Sunday, June 26, 2005

how to grill a portabella mushroom

how to cook everything suggested making a basting sauce of olive oil, onion or shallot and salt and pepper and to grill the mushroom until it was brown, about 5 minutes per side. i used the high setting on a gas grill and started with the cap side on top. i lavishly basted the mushroom when i put it on the grill and when i flipped it. i didn't see the mushroom change color, but after 5 minutes on each side, it started to drip, which made a lot of noise as the fire hisses from the drips. i took it off the heat about a minute after it started hissing, and it was fabulous. it was obviously cooked, but still incredibly moist. yum. that was the first time i'd used the grill in the complex - i think it'll be happening more often.

Sunday, June 12, 2005

Wonderful New York.

central park and prospect park were amazingly green and lush. i enjoyed how green brooklyn was; there are so many more trees on the street than in manhattan. i loved the urban landscape too though. i went to the museum of natural history, had lunch with my cousin, went out to dinner every night, once at one of my favorite restaurants. i saw rs run a 10k race faster than she expected, met some of her friends, went to rutgers to see a friend and his lab, went to the crumpler camera bag mothership (no link due to annoying flash interface), bought books and read a lot. i spent a lot of time on the subway and other trains, which i really enjoyed. by the end i was ready for a break, and i got one - we spent saturday afternoon mostly inside after the race. this morning i got up at 2am pacific time, and was in my car in burbank by 10am pacific time. naturally i napped on the plane and more once i got home. the only lousy thing about new york was the hot and humid weather. it was gross, but i had been warned. rs keeps her apartment comfortably cool, and plenty of other places were air conditioned too. it was a great trip.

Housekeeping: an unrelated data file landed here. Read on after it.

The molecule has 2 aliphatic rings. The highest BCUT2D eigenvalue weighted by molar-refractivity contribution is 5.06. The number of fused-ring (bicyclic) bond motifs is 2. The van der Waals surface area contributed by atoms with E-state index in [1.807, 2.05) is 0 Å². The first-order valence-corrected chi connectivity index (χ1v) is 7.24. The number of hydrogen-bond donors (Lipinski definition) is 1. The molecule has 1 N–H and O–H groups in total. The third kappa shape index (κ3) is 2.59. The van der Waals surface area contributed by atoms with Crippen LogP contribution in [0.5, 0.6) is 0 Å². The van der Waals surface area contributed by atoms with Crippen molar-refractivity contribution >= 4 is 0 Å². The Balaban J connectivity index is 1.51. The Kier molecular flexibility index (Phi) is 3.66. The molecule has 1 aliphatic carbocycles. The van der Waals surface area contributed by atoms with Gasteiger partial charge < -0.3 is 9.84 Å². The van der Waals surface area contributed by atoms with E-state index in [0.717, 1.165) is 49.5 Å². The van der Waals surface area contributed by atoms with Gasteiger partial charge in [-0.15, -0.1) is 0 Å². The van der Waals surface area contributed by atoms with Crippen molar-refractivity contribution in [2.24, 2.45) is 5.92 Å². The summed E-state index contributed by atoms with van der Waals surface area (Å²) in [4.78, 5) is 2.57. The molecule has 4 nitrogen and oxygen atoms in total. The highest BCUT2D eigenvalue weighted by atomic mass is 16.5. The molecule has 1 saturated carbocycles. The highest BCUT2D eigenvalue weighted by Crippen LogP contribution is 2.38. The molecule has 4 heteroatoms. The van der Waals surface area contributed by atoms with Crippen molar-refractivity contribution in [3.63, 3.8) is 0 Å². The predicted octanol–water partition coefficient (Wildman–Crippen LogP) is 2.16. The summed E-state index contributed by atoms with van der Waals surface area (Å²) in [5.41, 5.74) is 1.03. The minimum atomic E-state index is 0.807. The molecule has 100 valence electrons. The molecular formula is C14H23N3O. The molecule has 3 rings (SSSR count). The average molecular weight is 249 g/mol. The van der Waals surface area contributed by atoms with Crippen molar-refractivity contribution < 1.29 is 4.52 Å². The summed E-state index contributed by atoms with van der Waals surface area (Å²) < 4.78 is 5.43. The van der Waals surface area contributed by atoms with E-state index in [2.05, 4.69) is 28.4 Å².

Tuesday, June 07, 2005

exam exam exam

the exam went ok. following is my brain dump about the exam. i apologize for the length.

one question (on neurogenesis, the creation of new neurons in the brain) was all i could have asked for. it asked a fair amount about the topic, but was explicit about what it was looking for. there were a couple aspects of the question that i didn't really know, but overall i thought it was ok.

another question was also good. it was an interesting angle on a topic (mRNA trafficking and local protein synthesis) that i'm pretty familiar with. i know a little bit about the angle, and so it came together as i was writing it. of course i would have liked to know more in some areas there too, but i'll live. whether i'll pass or not, i'm agnostic.